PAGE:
http://earthfix.kcts9.org/flora-and-fauna/article/tracking-an-alpine-frog-that-chuckles-and-beeps-fo/

National Marine Fisheries Service (NMFS), propose to designate critical habitat for three species of rockfish in Puget Sound & Strait

Big news. The Federal Government is proposing designating critical habitat for certain rockfish. Public comment now open. Comments on this proposed rule must be received by 5 p.m. P.S.T. on November 4, 2013. Requests for public hearings must be made in writing by September 20, 2013. Comments close on 11/04/2013. The Feds say “Puget Sound” but actually are also including some areas of the Strait of Juan de Fuca. To them, it’s apparently all the same. They delineate it deeper in the document.  From the people I’ve talked to close to this decision, this has been studied a great deal and a lot of meetings have been held getting to this decision.  It likely will raise some objections, likely intense. But the stocks are in such critical shape in many places,  this appears to be needed. It’s not a new issue, the fact that the Feds have finally moved on it is. Hopefully (and apparently) we still have time to save some of them.  As you may or may not know, rockfish do not migrate. They hang out in their habitat, and can live  a long long time. They are often bycatch of other fisheries, and if you bring them up from a great depth, they end up often getting ‘the bends’ (barimetric poisoning) and die.

The National Marine Fisheries Service (NMFS), propose to designate critical habitat for three species of rockfish listed under the Endangered Species Act (ESA), including the threatened Distinct Population Segment (DPS) of yelloweye rockfish (Sebastes ruberrimus), the threatened DPS of canary rockfish (S. pinniger), and the endangered DPS of bocaccio (S. paucispinus) (listed rockfish). The specific areas proposed for designation for canary rockfish and bocaccio include approximately 1,184.75 sq mi (3,068.5 sq km) of marine habitat in Puget Sound, Washington. The specific areas proposed for designation for yelloweye rockfish include approximately 574.75 sq mi (1,488.6 sq km) of marine habitat in Puget Sound, Washington. We propose to exclude some particular areas from designation because the benefits of exclusion outweigh the benefits of inclusion and exclusion of those areas will not result in the extinction of the species.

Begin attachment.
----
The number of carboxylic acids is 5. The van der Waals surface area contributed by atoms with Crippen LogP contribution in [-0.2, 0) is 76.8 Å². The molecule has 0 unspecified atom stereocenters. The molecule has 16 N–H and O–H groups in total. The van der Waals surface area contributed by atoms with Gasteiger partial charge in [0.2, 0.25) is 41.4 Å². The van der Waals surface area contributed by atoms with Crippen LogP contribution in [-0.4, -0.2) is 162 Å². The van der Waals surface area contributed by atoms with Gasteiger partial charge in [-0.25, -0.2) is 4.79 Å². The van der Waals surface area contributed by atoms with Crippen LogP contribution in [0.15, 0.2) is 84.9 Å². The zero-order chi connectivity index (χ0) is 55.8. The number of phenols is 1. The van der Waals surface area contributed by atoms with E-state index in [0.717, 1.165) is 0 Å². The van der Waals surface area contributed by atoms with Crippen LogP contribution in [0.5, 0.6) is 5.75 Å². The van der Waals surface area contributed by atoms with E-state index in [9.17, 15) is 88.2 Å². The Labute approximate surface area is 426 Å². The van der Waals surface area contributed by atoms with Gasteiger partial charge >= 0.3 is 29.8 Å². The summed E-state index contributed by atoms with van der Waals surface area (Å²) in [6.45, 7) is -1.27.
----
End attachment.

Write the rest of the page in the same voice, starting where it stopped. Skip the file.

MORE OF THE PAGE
https://www.federalregister.gov/articles/2013/08/06/2013-18832/endangered-and-threatened-species-designation-of-critical-habitat-for-yelloweye-rockfish-canary

 

And more from Mike Satos’ blog:

The National Marine Fisheries Service proposes to designate almost 1,200 square miles of Puget Sound as critical habitat for three species of endangered rockfish. The habitat protection follows the 2010 decision to list yelloweye, canary and bocaccio rockfish under the Endangered Species Act. The Fisheries Service says the rockfish are vulnerable to overfishing because they have long lives and mature slowly with sporadic reproduction. Tuesday’s designation will require federal agencies to make sure their actions don’t harm rockfish habitat. The protected area in Puget Sound overlaps existing critical habitat for Puget Sound Chinook and Hood Canal summer-run chum, bull trout and Southern Resident killer whales. Critical habitat listed for Puget Sound rockfish http://kplu.org/post/critical-habitat-listed-puget-sound-rockfish Also, if they haven’t erected a paywall, Chris Dunagan reports: Habitat protection proposed for endangered rockfish in Puget Sound http://www.kitsapsun.com/news/2013/aug/06/habitat-protection-proposed-for-endangered-in/#axzz2bGUhM000

 

Event:”Ocean acidification in WA State” June 15th in Port Townsend

“Ocean acidification in WA State: An exploration of its chemical, biological, and societal impacts”
PTMSC presents this lecture by NOAA Research Ecologist Shallin Busch. Busch helped develop NOAA’s Northwest Center state-of-the-art lab for studying the impacts of ocean acidification, hypoxia, and temperature change on coastal marine organisms. She conducts experiments on economically and ecologically important species and uses this research to explore potential impacts of ocean acidification on entire food webs and fisheries. In 2012, Busch served as a member of the WA State Blue Ribbon Panel on Ocean Acidification. The lecture is this Saturday, June 15th at 4pm in the Fort Worden State Park JFK Building.  No park pass necessary (note: PTMSC is paying in advance so audience doesn’t have to buy a pass, but if you already have one, please bring and display it on your dash). Admission is $7 adults/$5 adult members/$3 youth/$2 youth members